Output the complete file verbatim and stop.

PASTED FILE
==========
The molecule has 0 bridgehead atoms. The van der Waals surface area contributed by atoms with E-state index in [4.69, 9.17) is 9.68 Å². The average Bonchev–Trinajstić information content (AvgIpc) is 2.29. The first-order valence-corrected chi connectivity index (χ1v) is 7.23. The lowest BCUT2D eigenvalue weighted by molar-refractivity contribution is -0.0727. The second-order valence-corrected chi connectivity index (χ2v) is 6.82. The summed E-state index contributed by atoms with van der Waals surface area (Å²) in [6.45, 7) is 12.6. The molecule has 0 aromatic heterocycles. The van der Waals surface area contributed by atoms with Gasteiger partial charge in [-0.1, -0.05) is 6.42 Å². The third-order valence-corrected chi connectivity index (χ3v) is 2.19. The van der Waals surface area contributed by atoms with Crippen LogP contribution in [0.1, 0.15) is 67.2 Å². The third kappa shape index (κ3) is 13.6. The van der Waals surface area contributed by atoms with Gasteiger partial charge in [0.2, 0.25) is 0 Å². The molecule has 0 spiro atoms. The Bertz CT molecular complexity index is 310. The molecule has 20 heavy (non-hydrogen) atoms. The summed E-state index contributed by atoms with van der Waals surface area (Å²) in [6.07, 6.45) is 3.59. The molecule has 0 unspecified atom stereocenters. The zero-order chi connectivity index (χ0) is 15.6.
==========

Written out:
The molecule has 0 bridgehead atoms. The van der Waals surface area contributed by atoms with E-state index in [4.69, 9.17) is 9.68 Å². The average Bonchev–Trinajstić information content (AvgIpc) is 2.29. The first-order valence-corrected chi connectivity index (χ1v) is 7.23. The lowest BCUT2D eigenvalue weighted by molar-refractivity contribution is -0.0727. The second-order valence-corrected chi connectivity index (χ2v) is 6.82. The summed E-state index contributed by atoms with van der Waals surface area (Å²) in [6.45, 7) is 12.6. The molecule has 0 aromatic heterocycles. The van der Waals surface area contributed by atoms with Gasteiger partial charge in [-0.1, -0.05) is 6.42 Å². The third-order valence-corrected chi connectivity index (χ3v) is 2.19. The van der Waals surface area contributed by atoms with Crippen LogP contribution in [0.1, 0.15) is 67.2 Å². The third kappa shape index (κ3) is 13.6. The van der Waals surface area contributed by atoms with Gasteiger partial charge in [0.2, 0.25) is 0 Å². The molecule has 0 spiro atoms. The Bertz CT molecular complexity index is 310. The molecule has 20 heavy (non-hydrogen) atoms. The summed E-state index contributed by atoms with van der Waals surface area (Å²) in [6.07, 6.45) is 3.59. The molecule has 0 unspecified atom stereocenters. The zero-order chi connectivity index (χ0) is 15.6.